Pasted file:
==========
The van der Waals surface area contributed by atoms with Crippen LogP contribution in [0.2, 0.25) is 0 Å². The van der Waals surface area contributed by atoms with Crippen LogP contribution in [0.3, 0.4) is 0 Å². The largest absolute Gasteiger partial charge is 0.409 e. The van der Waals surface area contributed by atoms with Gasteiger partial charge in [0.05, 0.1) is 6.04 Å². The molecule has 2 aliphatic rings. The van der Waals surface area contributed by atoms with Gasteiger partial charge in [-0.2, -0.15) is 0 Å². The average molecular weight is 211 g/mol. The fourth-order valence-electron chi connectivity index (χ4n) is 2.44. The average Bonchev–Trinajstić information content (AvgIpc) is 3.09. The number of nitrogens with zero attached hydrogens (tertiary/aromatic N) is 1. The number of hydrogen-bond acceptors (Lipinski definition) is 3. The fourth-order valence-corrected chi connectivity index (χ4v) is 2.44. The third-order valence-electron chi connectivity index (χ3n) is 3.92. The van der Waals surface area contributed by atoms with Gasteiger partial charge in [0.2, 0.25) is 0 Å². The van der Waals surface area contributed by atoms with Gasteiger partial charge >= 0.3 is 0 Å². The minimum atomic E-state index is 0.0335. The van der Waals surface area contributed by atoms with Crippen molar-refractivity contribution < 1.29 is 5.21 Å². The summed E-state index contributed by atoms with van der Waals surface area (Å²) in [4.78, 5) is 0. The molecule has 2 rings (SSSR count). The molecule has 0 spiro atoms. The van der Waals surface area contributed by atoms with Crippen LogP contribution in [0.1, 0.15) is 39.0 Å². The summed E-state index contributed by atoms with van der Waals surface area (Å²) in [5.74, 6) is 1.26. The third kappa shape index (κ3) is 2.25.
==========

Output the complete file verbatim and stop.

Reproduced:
The van der Waals surface area contributed by atoms with Crippen LogP contribution in [0.2, 0.25) is 0 Å². The van der Waals surface area contributed by atoms with Crippen LogP contribution in [0.3, 0.4) is 0 Å². The largest absolute Gasteiger partial charge is 0.409 e. The van der Waals surface area contributed by atoms with Gasteiger partial charge in [0.05, 0.1) is 6.04 Å². The molecule has 2 aliphatic rings. The van der Waals surface area contributed by atoms with Gasteiger partial charge in [-0.2, -0.15) is 0 Å². The average molecular weight is 211 g/mol. The fourth-order valence-electron chi connectivity index (χ4n) is 2.44. The average Bonchev–Trinajstić information content (AvgIpc) is 3.09. The number of nitrogens with zero attached hydrogens (tertiary/aromatic N) is 1. The number of hydrogen-bond acceptors (Lipinski definition) is 3. The fourth-order valence-corrected chi connectivity index (χ4v) is 2.44. The third-order valence-electron chi connectivity index (χ3n) is 3.92. The van der Waals surface area contributed by atoms with Gasteiger partial charge in [0.2, 0.25) is 0 Å². The van der Waals surface area contributed by atoms with Gasteiger partial charge >= 0.3 is 0 Å². The minimum atomic E-state index is 0.0335. The van der Waals surface area contributed by atoms with Crippen molar-refractivity contribution < 1.29 is 5.21 Å². The summed E-state index contributed by atoms with van der Waals surface area (Å²) in [4.78, 5) is 0. The molecule has 2 rings (SSSR count). The molecule has 0 spiro atoms. The van der Waals surface area contributed by atoms with Crippen LogP contribution in [0.1, 0.15) is 39.0 Å². The summed E-state index contributed by atoms with van der Waals surface area (Å²) in [5.74, 6) is 1.26. The third kappa shape index (κ3) is 2.25.